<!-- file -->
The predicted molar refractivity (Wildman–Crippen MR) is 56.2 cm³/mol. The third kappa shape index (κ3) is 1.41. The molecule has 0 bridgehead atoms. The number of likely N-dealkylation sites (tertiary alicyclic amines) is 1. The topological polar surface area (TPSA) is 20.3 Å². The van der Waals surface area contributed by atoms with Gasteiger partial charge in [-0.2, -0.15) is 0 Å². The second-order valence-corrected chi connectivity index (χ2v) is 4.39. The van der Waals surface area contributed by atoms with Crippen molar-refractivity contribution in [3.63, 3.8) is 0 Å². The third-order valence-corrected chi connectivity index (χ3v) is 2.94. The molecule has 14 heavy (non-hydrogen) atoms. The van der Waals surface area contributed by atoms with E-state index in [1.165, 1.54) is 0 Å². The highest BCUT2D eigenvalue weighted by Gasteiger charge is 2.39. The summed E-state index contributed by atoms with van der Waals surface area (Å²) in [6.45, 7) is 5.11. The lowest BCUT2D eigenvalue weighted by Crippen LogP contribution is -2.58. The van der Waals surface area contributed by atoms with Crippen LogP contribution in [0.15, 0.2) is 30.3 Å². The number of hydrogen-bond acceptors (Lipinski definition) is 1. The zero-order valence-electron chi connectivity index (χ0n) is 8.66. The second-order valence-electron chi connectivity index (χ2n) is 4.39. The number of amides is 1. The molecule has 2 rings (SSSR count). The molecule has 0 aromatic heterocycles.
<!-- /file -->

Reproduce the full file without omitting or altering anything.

The predicted molar refractivity (Wildman–Crippen MR) is 56.2 cm³/mol. The third kappa shape index (κ3) is 1.41. The molecule has 0 bridgehead atoms. The number of likely N-dealkylation sites (tertiary alicyclic amines) is 1. The topological polar surface area (TPSA) is 20.3 Å². The van der Waals surface area contributed by atoms with Gasteiger partial charge in [-0.2, -0.15) is 0 Å². The second-order valence-corrected chi connectivity index (χ2v) is 4.39. The van der Waals surface area contributed by atoms with Crippen molar-refractivity contribution in [3.63, 3.8) is 0 Å². The third-order valence-corrected chi connectivity index (χ3v) is 2.94. The molecule has 14 heavy (non-hydrogen) atoms. The van der Waals surface area contributed by atoms with E-state index in [1.165, 1.54) is 0 Å². The highest BCUT2D eigenvalue weighted by Gasteiger charge is 2.39. The summed E-state index contributed by atoms with van der Waals surface area (Å²) in [6.45, 7) is 5.11. The lowest BCUT2D eigenvalue weighted by Crippen LogP contribution is -2.58. The van der Waals surface area contributed by atoms with Crippen LogP contribution in [0.15, 0.2) is 30.3 Å². The number of hydrogen-bond acceptors (Lipinski definition) is 1. The zero-order valence-electron chi connectivity index (χ0n) is 8.66. The second-order valence-electron chi connectivity index (χ2n) is 4.39. The number of amides is 1. The molecule has 2 rings (SSSR count). The molecule has 0 aromatic heterocycles.